Make your annual preventative visits happen. No matter the modality, prevention is the best course of action, which means getting information on what is true right now inside of us. This means visiting your primary care to get those labs done, get your pap smear, your mammogram, the fun colonoscopy, and skin check- and anything else that is personal to your situation. Be sure to advocate for yourself at this time to get as many tests done as you need. This is your baseline of information, and knowledge is power. Science also tells us that the earlier we have information, the better the outcomes. It’s also important to know what is going well so we can celebrate and maintain certain habits. Or maybe we’ve been feeling low energy, and the doc notices our vitamin D levels are a bit low, and a simple supplement could make us feel better, and we didn’t even know it. 


Vulnerability is ok. The unknown is scary. When we get labs, sometimes we fear the worst and think living in ignorance is better, so we don’t want to know. The setting can feel sterile, and it’s uncomfortable to literally sit there naked and talk about your life and get poked, prodded, and touched. Maybe you’ve had a bad experience with previous providers and are skeptical or afraid. Maybe you’ve had trauma, and talking about some things is difficult. This is normal, and plan for what makes you feel comfortable. Bring someone to support you. Take yourself out for ice cream or lunch afterward. Give yourself a pep talk beforehand with self-compassion and that you’re going as part of your self-care to take care of yourself; knowledge is power. You’ve got this!


Get it on the schedule. Sometimes, the idea of just taking time to call and make an appointment to be put on hold or have to fill out more paperwork can be annoying. Never mind the idea that we have to fit another appointment into our already impossible schedule. So, set a goal to make the phone calls or website visits at a pace that works for you and your to-do list. Maybe you carve out time to get them all scheduled at once. Or maybe you do one provider a week. It’s ok to book out if you need to, as long as its on the books. And if you make multiple visits with a provider, see if you can book multiple appointments at one time. As you’re leaving an appointment, see if you can even book the next one or several appointments at that time- even if it’s several months out.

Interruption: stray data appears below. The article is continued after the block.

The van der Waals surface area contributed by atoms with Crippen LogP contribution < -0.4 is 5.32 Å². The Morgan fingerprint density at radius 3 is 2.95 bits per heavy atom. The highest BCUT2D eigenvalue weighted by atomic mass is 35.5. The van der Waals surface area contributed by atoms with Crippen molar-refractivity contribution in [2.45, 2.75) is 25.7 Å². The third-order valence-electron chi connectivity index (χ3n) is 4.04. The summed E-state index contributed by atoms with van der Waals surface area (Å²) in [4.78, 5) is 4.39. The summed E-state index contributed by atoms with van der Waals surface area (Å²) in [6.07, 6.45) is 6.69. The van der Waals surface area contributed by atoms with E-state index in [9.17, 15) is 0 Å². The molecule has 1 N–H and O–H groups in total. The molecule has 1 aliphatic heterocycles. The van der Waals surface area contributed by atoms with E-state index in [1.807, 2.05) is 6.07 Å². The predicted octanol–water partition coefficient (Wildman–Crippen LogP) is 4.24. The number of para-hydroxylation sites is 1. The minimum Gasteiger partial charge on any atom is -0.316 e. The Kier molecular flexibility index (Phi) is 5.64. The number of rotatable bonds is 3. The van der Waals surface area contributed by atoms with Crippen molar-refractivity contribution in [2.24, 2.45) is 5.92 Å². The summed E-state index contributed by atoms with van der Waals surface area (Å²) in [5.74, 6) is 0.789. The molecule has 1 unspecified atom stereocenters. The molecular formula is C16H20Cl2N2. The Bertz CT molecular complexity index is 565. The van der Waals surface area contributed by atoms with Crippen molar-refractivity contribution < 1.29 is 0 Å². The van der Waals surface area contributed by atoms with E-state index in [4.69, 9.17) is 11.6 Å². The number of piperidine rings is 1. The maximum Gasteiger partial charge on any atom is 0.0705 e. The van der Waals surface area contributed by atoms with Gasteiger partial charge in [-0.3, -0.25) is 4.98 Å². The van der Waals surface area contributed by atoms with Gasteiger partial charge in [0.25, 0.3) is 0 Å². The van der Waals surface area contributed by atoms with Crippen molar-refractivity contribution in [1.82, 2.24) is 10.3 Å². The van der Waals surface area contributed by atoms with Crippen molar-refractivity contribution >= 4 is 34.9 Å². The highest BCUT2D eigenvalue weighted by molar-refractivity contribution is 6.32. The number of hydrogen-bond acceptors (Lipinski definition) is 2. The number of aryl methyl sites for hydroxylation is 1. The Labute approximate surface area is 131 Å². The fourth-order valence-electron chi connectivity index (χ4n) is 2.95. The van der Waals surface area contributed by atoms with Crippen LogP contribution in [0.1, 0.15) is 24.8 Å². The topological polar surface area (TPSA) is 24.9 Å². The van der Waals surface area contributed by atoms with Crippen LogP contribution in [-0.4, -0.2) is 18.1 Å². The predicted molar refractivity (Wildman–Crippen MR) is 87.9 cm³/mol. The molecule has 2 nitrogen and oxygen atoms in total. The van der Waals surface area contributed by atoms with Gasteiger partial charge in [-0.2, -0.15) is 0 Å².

Adhere to your implementation plan. Whatever information you receive at these appointments, it’s up to you to process and take action at home. This is where a health coach can come into play to help you build habits or follow through on new things. 

Model & connect. It’s important to model for others in our lives that going to the doctor is a normal part of life and a way to take care of ourselves. While we don’t always want to bring our kids or co-workers with us, it’s an ok conversation with others letting them know what is going on with your daily life. It’s also something to connect on. When I had a procedure done once, I thought I was the only one who experienced it, and it was isolating. I started sharing with some friends, and I quickly realized it was a lot more common than I thought, which was so helpful.